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The power brake is a modern braking tool for cars that’s designed to make braking safer and easier. A power braking system works to exert far more force upon a set of brake pads or shoes than is exerted upon the brake pedal by the driver. Power brake systems come equipped with a master cylinder, which pumps brake fluid through a series of tubes connected to each wheel, and a power brake booster. With a working power brake system, one merely needs to tap on a brake pedal to exert considerable pressure on the brakes.
When a driver pushes down on the brake pedal, brake fluid is released from a holding tank into the master cylinder, which houses two pistons that compress the fluid and force it through a series of tubes linked to each wheel. The pressure created by the brake fluid is immense, acting with great force upon each wheel's set of pistons and calipers. When the fluid reaches the wheels, it causes calipers and pistons to exert force upon the braking apparatuses—called pads in the case of disk brakes, and shoes in drum brakes. Most cars use disk brakes in the front, which slow a tire down in much the same fashion as brakes on a bicycle, and drum brakes in the back.
The power brake booster adds even more braking pressure. It sucks air in through a one-way vacuum, and uses that air to exert force upon the brakes when the brake pedal is depressed. The power brake booster also serves as a back-up power brake system in the event of engine failure. When an engine fails, the car is unable to pump brake fluid, thus eliminating power brakes. The power brake booster, however, keeps a reserve of air in such an event, giving the driver enough easy pumps of the brake pedal to come to a stop. If the booster's air supply is exhausted, the brakes are still functional but much harder to operate.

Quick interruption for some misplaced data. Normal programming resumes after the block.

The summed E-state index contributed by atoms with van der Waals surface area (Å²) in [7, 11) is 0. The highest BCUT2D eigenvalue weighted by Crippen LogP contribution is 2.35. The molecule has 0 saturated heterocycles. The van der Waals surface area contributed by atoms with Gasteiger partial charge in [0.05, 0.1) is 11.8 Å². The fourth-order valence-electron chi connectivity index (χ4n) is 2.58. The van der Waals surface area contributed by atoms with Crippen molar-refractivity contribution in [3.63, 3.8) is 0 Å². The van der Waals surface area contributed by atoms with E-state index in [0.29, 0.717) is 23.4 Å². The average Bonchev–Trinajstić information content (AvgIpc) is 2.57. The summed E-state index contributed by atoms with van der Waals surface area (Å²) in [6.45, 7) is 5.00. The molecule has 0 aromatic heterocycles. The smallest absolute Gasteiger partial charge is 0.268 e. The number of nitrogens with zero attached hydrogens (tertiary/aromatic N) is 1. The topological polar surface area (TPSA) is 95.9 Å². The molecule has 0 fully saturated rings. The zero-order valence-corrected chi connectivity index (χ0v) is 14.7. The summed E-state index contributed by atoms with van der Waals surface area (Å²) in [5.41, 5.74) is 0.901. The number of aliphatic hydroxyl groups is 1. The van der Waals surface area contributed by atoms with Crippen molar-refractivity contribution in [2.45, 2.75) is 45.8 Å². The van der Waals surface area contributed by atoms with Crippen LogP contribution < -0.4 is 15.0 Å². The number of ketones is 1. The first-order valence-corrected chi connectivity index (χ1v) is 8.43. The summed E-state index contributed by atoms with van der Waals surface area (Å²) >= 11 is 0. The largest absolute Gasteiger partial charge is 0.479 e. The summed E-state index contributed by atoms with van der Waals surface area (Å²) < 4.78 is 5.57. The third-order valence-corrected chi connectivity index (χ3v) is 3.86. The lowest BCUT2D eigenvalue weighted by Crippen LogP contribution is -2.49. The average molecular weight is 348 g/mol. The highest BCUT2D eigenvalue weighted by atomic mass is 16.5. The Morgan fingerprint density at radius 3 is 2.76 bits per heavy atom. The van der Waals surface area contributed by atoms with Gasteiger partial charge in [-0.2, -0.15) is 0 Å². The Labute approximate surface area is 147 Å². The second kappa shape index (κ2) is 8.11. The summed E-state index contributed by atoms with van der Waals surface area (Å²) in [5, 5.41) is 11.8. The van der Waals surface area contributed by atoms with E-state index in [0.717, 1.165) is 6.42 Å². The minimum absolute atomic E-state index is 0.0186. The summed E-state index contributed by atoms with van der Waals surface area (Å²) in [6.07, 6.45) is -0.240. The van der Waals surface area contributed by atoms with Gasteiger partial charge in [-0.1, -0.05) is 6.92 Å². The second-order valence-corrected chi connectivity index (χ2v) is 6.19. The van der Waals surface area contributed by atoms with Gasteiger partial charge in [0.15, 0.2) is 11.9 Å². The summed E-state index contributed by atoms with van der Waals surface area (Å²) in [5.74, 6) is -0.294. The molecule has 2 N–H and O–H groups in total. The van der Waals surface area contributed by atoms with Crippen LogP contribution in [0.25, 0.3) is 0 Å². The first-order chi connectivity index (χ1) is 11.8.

Power brakes require a very particular type of hydraulic oil to operate. Brake fluid has special properties that are able to withstand different environments as well as the pressure a power braking system imposes. Brake fluid is designed to boil only at extremely high temperatures, up to 460 degrees Fahrenheit (238 degrees Celsius), much higher than a car would create. It's also designed to keep its fluidity even at extremely low temperatures. Other types of fluid don't meet the particular needs of a braking system, and if used in place of brake fluid could jeopardize passengers by causing total and immediate brake failure.
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